|Publication number||US7805591 B2|
|Application number||US 11/062,387|
|Publication date||Sep 28, 2010|
|Filing date||Feb 22, 2005|
|Priority date||Mar 3, 2004|
|Also published as||CN103312352A, CN103312352B, EP1723727A2, EP1723727B1, US20050210220, WO2005096513A2, WO2005096513A3|
|Publication number||062387, 11062387, US 7805591 B2, US 7805591B2, US-B2-7805591, US7805591 B2, US7805591B2|
|Original Assignee||Telefonaktiebolaget Lm Ericsson (Publ)|
|Export Citation||BiBTeX, EndNote, RefMan|
|Patent Citations (26), Non-Patent Citations (6), Referenced by (1), Classifications (13), Legal Events (3)|
|External Links: USPTO, USPTO Assignment, Espacenet|
This patent application claims priority from, and incorporates by reference the entire disclosure of, U.S. Provisional Patent Application No. 60/549,663, filed on Mar. 3, 2004.
1. Technical Field
The present invention relates generally to baseband signal processing in mobile communication systems and, more particularly, but not by way of limitation, to a dual-core signal-processing approach for use in mobile terminals operating according to GSM, GPRS, or EDGE.
2. History of Related Art
In baseband signal processing for, for example, Global System for Mobile communications (GSM), General Packet Radio Service (GPRS), or Enhanced Data for GSM Evolution (EDGE) systems, there are numerous ways to implement the necessary signal-processing functionality. Different implementations are often measured with respect to four parameters: 1) cost (e.g., silicon size of the implementation); 2) performance (e.g., quality of employed algorithms); 3) flexibility (e.g., ability to upgrade and improve system functionality); and 4) current consumption, particularly in idle mode. A system that excels in all parameters would be very attractive for implementation.
A processing system includes a first digital signal processor adapted to perform tasks on a first time basis and a second digital signal processor adapted to perform tasks on a second time basis. The second time basis is an integer multiple of the first time basis.
In a system including a plurality of digital signal processors, a processing method includes performing, by a first digital signal processor, of tasks on a first time basis and performing, by a second digital signal processor, of tasks on a second time basis. The second time basis is an integer multiple of the first time basis.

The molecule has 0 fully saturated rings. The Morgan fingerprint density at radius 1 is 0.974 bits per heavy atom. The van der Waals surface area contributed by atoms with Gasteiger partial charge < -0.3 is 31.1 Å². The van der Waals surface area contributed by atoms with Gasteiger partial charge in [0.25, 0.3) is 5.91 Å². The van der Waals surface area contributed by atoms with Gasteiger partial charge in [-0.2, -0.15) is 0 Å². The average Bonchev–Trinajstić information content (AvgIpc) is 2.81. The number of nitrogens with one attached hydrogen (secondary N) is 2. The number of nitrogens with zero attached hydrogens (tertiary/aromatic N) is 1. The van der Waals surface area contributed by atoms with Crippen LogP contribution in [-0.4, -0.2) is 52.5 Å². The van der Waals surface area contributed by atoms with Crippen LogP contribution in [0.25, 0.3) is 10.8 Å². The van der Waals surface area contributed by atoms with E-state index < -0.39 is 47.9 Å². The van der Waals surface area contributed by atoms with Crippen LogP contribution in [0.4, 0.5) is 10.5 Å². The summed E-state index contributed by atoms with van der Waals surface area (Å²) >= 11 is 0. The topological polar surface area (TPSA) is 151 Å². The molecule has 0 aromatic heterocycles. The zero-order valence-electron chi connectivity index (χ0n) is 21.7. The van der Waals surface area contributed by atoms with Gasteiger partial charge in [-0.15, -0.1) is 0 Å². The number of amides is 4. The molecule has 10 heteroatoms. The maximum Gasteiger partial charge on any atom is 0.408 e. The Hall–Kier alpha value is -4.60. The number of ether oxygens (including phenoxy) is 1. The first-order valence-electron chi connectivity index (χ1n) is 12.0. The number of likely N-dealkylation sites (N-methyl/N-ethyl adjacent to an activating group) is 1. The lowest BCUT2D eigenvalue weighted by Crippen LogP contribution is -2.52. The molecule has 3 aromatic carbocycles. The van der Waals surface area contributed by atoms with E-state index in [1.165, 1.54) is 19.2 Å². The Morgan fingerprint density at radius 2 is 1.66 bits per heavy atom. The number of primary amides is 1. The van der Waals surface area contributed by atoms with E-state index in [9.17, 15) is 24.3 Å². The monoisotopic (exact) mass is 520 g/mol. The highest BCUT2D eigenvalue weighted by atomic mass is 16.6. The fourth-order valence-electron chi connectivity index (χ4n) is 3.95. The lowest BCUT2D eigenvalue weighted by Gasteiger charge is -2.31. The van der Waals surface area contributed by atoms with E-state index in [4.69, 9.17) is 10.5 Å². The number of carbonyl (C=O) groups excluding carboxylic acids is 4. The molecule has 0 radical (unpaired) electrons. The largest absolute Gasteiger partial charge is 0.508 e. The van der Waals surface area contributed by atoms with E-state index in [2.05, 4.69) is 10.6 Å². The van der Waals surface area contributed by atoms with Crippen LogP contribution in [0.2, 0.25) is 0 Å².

A more complete understanding of the present invention may be obtained by reference to the following Detailed Description of Illustrative Embodiments of the Invention, when taken in conjunction with the accompanying Drawing, wherein
Embodiment(s) of the invention will now be described more fully with reference to the accompanying Drawings. Various embodiments are described below with respect to a GSM/GPRS/EDGE implementation. The invention may, however, be embodied in many different forms, including any implementation in which a plurality of time bases are used, such as, for example, wideband code division multiple access (WCDMA), CDMA-2000, personal digital cellular (PDC), time division multiple access (TDMA), or IS-95. The invention should not be construed as limited to the embodiment(s) set forth herein. The invention should only be considered limited by the claims as they now exist and the equivalents thereof.
Typical systems may be grouped into two different types: 1) hardware-based systems; and 2) digital-signal-processor (DSP) based systems. In hardware-based systems, necessary functionality is usually split into suitable blocks and implemented as hardware and control of the hardware blocks is performed by a microprocessor.
In DSP-based systems, a DSP and suitable hardware accelerators are typically employed. A rationale for the DSP-based systems is a need for a DSP in an architecture of the system that is dedicated to speech processing. If GSM/EDGE modem processing is also implemented on the DSP that performs the speech processing, some resource sharing may be achieved.
Hardware-based systems typically excel at current consumption, since a processing function may usually be implemented more efficiently from a current-consumption perspective in hardware as compared to software. However, hardware-based systems tend to be inflexible and not make full use of available system resources (e.g., an audio DSP). The inflexibility is especially serious when costs and development schedules for digital application specific integrated circuits (ASICs) in modem silicon processes are taken into account.
DSP-based systems typically make better use of available system resources (e.g., an existing DSP is available) and are more flexible than hardware-based systems. From a cost perspective, most of dedicated hardware can be removed compared to a hardware-based system. The resultant cost improvement is, however, often offset by memory consumption of necessary additional DSP software relative to the hardware-based systems and, in some cases, also by still-necessary hardware accelerators. In the end, DSP-based systems are typically more costly than hardware-based systems, all other things being equal.
DSP-based systems typically consume more current, both in idle mode and dedicated mode, than comparable hardware-based systems. Moreover, software of the DSP-based systems is typically more complex than that of hardware-based systems, since tasks with different time bases must co-exist on the same DSP.
Various embodiments of the invention relate to DSP-based implementations of GSM/EDGE signal processing in which two DSP are used instead of one and in which a functionality split is made such that slot-based tasks are performed on a first DSP and frame-based tasks are performed on a second DSP. In GSM/EDGE, data output of a speech coder is encrypted, coded, and interleaved. The data is sent as bursts in time slots of 577 μs. There are 8 or 16 of these time slots per time-division multiple access (TDMA) frame. Slot-based tasks are typically considered higher priority than frame-based tasks. Therefore, if a DSP performing a frame-based task and a slot-based task needs to be performed, the frame-based task is interrupted and a context is saved. Saving the context requires memory. In addition, a more-complex software structure is necessary in order to effect necessary interrupt processes, which generally requires more memory.